I have lived in for 30 years and now renewing my 1957 gem in California desert. I absolutely adore the old California ceramic colors. Good companies to seek some ideas are MalibuCeramicWorks.com and CatalinaClassics.com. Only some work in the Palm Springs Atomic Moderns but a very fun showroom website to bring back good memories as well as some awesome finds.

  3. Dave Wright says:

    We’re doing a bathroom job in central NJ and I couldn’t believe the -get this- lavender tub, sink and john. Oh, and the lavender matching 4×4 wall tile. Betcha that stuff would move on ebay.
    Dave Wright

  4. kt says:

    Lawrence Bill, you ended up going with those cirlcle tiles right? Do you still like them? I’m worried they may be a pain to clean on a bathroom floor. I’m doing white subway on the wall of my 50’s house but thought the very light blue cirlcles on the floor might be fun. Otherwise, I’ll go with a simple b/w basketweave or something similarly retro. Hope to hear from you soon. If you’re in (Lawrence) KS, sorry about the Hawks last night – I’m an alumn so I feel your pain. 🙂

  5. Ellen T says:


    If you want to be really true to the period, you should probably go with the streaky tile that Pam has posted; my home, built in 1950 had that type of flooring (asbestos & very expensive to remove). I used 1″ hexagonal ceramic tile when I had to redo the floor, but it would probably be hard for you to find anything other than white that would go with your wall tile.

    I have found Daltile very hard to work with; they used to be great (I’m in the same area as Palm Springs Stephen). Some of the local tile suppliers are much friendlier, so I’d try tile wholesale/retail to look through samples. Any classic ceramic tile floor is going to look better than the carpet!

    Ellen T

  6. wbondsteele says:

    Palm Springs Stephan:

    Thanks for your suggestions, especially regarding the paper forms. That sounds like the way to go. I’ll also check out the wholesaler you mentioned (150 miles–they’re probably in Witchita) and see if I can’t arrange a trip. I do wish, however, that Daltile were more responsive to my inquiries. They are a difficult company to reach. But I do like the product and will seriously consider them for our flooring.

    Chriss: The carpet, which is indeed unsavory, covers the original flooring, which is vinyl I believe. It needs replacement.

    This bathroom is interesting, as bathrooms go. It has a porcelain shower basin (not a tub), which looks to be an earlier example of this kind of stall. And yes, the vanity is really compact and quite nice to use. Just need to fix the drain plug mechanism, which has a missing part I have looked everywhere for but haven’t found yet. The sconces you mentioned provide superb lighting. I love these! They’re in both of our bathrooms. You might be able to find these on Ebay, who knows.

  7. chriss says:

    Dag, those are some sweet looking sconces! I so want one! And what a cool looking little bathroom. I love the corner vanity setup! That is so unique. I wish I had something like that in my bathroom as it is also very small and this would make it look so much roomier. At least the sink cabinet I put in is smaller that what I removed and that freed up some visual space. Wow, carpet. In a bathroom. Hmmm. That seem unsavory. Was it ever tiled or anything?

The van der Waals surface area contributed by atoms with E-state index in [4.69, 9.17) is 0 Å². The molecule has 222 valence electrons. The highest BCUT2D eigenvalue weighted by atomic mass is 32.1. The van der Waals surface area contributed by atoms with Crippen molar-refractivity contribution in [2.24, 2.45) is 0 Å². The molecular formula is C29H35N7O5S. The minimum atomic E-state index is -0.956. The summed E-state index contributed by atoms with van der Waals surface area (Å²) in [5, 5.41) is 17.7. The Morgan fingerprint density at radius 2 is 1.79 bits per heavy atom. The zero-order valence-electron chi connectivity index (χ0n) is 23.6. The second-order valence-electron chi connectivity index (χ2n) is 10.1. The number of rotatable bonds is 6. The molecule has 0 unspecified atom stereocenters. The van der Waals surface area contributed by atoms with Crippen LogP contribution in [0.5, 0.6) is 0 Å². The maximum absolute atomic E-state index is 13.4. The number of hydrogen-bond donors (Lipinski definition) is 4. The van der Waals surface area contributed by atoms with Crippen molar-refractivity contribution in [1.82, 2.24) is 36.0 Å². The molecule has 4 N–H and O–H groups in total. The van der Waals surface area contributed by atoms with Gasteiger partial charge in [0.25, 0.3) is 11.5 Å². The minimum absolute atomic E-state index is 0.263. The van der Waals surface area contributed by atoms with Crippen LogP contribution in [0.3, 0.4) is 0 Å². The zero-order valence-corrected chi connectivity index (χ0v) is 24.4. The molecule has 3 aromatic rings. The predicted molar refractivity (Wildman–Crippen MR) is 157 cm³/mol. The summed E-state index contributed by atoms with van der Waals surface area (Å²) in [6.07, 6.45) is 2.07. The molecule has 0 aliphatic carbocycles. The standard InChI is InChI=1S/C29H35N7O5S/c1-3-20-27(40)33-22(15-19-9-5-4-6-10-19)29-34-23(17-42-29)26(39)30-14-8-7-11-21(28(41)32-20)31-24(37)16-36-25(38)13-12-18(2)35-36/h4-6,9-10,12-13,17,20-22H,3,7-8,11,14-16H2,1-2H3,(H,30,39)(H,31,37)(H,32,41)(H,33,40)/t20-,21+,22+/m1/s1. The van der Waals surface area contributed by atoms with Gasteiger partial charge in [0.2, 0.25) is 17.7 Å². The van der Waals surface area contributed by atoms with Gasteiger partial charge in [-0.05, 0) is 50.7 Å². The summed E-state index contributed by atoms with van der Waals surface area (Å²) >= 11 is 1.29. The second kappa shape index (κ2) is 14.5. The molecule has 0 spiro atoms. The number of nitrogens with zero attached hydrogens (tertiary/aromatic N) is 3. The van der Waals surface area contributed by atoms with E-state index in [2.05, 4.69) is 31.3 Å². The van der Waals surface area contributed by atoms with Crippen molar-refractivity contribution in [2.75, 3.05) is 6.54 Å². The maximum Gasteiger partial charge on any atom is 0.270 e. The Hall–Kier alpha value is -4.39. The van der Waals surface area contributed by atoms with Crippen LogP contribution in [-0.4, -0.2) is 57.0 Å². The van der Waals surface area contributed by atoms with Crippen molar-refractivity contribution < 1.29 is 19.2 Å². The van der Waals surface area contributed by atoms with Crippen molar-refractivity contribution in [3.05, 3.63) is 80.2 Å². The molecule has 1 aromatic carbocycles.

8. Regarding Dal-Tile and custom patterns … I’ve had some experience with this, as Pam said, so I will make a few suggestions. My first is that you discard their software. It is too limiting and difficult to use, as you’ve discovered. Instead, see if you can find the nearest Dal-Tile wholesale distributor. Not a retail flooring store that carries Dal-Tile but an actual Dal-Tile warehouse, the middle man that the stores get their goods from. I did a quick search and it looks like you would have to drive more than 150 miles from Lawrence, which is probably not good news at today’s gas prices! So that may not be a viable option.
    But if it is, you can usually buy direct from the wholesaler at a much cheaper price. I got my tile direct from Dal-Tile for 35% less than what the local retail flooring store was charging, and that discount might cover your added cost of gas to get back and forth.
    And if you can get to a wholesaler, they have these nifty little “old-fashioned” paper order forms for ordering custom laid tile in patterns. They are done with grid squares, like graph paper, and you just color in the squares in any pattern that you want. You can design your own quite easily, the old fashioned way, without mucking about with computers and software. Dal-Tile will then take that colored-in grid sheet and glue the tiles to nylon webbing that can be laid quickly in sheets. It takes about 6 weeks to get the order shipped from the plant to the warehouse, then you have to either pick it up at the warehouse or pay for second shipping to your site.
    If the nearest Dal-Tile warehouse is too far away, perhaps you can go to a local big flooring store, as Pam suggested, that carries the Dal-Tile line and take with you a sheet of graph paper (buy it at the local office supply store) that you have already colored in with your tile pattern. If your local flooring store is any good, I bet they can fax that pattern to Dal-Tile and get it made for you.
    My own experience with Dal-Tile lately is that business is down, thanks to all the mortgage crisis stuff and the mini-recession. And because business is down, they are bending over backwards to help make it easier for people to buy from them (at least they are here in Southern California). They are doing just about anything they can to make a sale, so they should be willing to work with you.

    I agree with Pam that the current trend toward glass tile will be a rapidly passing one. And it is a very non-authentic look. Avoid it.